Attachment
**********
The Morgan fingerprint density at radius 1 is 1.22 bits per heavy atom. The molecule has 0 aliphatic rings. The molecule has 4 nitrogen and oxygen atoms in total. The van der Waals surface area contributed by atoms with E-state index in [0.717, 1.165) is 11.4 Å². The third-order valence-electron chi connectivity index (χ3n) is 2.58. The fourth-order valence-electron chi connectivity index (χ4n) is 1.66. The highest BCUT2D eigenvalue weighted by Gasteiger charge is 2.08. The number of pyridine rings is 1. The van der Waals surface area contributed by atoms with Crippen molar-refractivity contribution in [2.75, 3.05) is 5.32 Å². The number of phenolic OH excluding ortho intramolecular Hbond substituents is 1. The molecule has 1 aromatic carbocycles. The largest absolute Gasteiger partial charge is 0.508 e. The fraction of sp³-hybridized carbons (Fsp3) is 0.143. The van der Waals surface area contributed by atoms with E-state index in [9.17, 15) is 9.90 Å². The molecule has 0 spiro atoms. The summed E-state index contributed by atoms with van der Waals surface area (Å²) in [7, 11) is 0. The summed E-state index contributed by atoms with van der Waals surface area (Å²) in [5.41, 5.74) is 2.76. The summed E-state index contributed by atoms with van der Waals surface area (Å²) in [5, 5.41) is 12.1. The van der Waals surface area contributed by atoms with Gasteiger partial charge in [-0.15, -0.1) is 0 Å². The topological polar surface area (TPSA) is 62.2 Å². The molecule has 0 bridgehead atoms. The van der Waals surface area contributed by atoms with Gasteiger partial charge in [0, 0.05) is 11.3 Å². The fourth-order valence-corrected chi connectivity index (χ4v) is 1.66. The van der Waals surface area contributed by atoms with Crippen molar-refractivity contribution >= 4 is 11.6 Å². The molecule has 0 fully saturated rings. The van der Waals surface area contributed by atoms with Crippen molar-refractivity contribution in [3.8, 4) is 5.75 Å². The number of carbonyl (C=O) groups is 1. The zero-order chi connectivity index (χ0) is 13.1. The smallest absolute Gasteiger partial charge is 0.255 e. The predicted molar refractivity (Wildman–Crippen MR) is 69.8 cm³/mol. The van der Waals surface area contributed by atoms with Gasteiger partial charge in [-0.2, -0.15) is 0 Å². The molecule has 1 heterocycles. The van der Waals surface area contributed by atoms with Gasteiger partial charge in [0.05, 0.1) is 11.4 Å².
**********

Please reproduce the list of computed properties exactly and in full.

The Morgan fingerprint density at radius 1 is 1.22 bits per heavy atom. The molecule has 0 aliphatic rings. The molecule has 4 nitrogen and oxygen atoms in total. The van der Waals surface area contributed by atoms with E-state index in [0.717, 1.165) is 11.4 Å². The third-order valence-electron chi connectivity index (χ3n) is 2.58. The fourth-order valence-electron chi connectivity index (χ4n) is 1.66. The highest BCUT2D eigenvalue weighted by Gasteiger charge is 2.08. The number of pyridine rings is 1. The van der Waals surface area contributed by atoms with Crippen molar-refractivity contribution in [2.75, 3.05) is 5.32 Å². The number of phenolic OH excluding ortho intramolecular Hbond substituents is 1. The molecule has 1 aromatic carbocycles. The largest absolute Gasteiger partial charge is 0.508 e. The fraction of sp³-hybridized carbons (Fsp3) is 0.143. The van der Waals surface area contributed by atoms with E-state index in [9.17, 15) is 9.90 Å². The molecule has 0 spiro atoms. The summed E-state index contributed by atoms with van der Waals surface area (Å²) in [7, 11) is 0. The summed E-state index contributed by atoms with van der Waals surface area (Å²) in [5.41, 5.74) is 2.76. The summed E-state index contributed by atoms with van der Waals surface area (Å²) in [5, 5.41) is 12.1. The van der Waals surface area contributed by atoms with Gasteiger partial charge in [-0.15, -0.1) is 0 Å². The topological polar surface area (TPSA) is 62.2 Å². The molecule has 0 bridgehead atoms. The van der Waals surface area contributed by atoms with Gasteiger partial charge in [0, 0.05) is 11.3 Å². The fourth-order valence-corrected chi connectivity index (χ4v) is 1.66. The van der Waals surface area contributed by atoms with Crippen molar-refractivity contribution >= 4 is 11.6 Å². The molecule has 0 fully saturated rings. The van der Waals surface area contributed by atoms with Crippen molar-refractivity contribution in [3.8, 4) is 5.75 Å². The number of carbonyl (C=O) groups is 1. The zero-order chi connectivity index (χ0) is 13.1. The smallest absolute Gasteiger partial charge is 0.255 e. The predicted molar refractivity (Wildman–Crippen MR) is 69.8 cm³/mol. The van der Waals surface area contributed by atoms with Gasteiger partial charge in [-0.2, -0.15) is 0 Å². The molecule has 1 heterocycles. The van der Waals surface area contributed by atoms with Gasteiger partial charge in [0.05, 0.1) is 11.4 Å².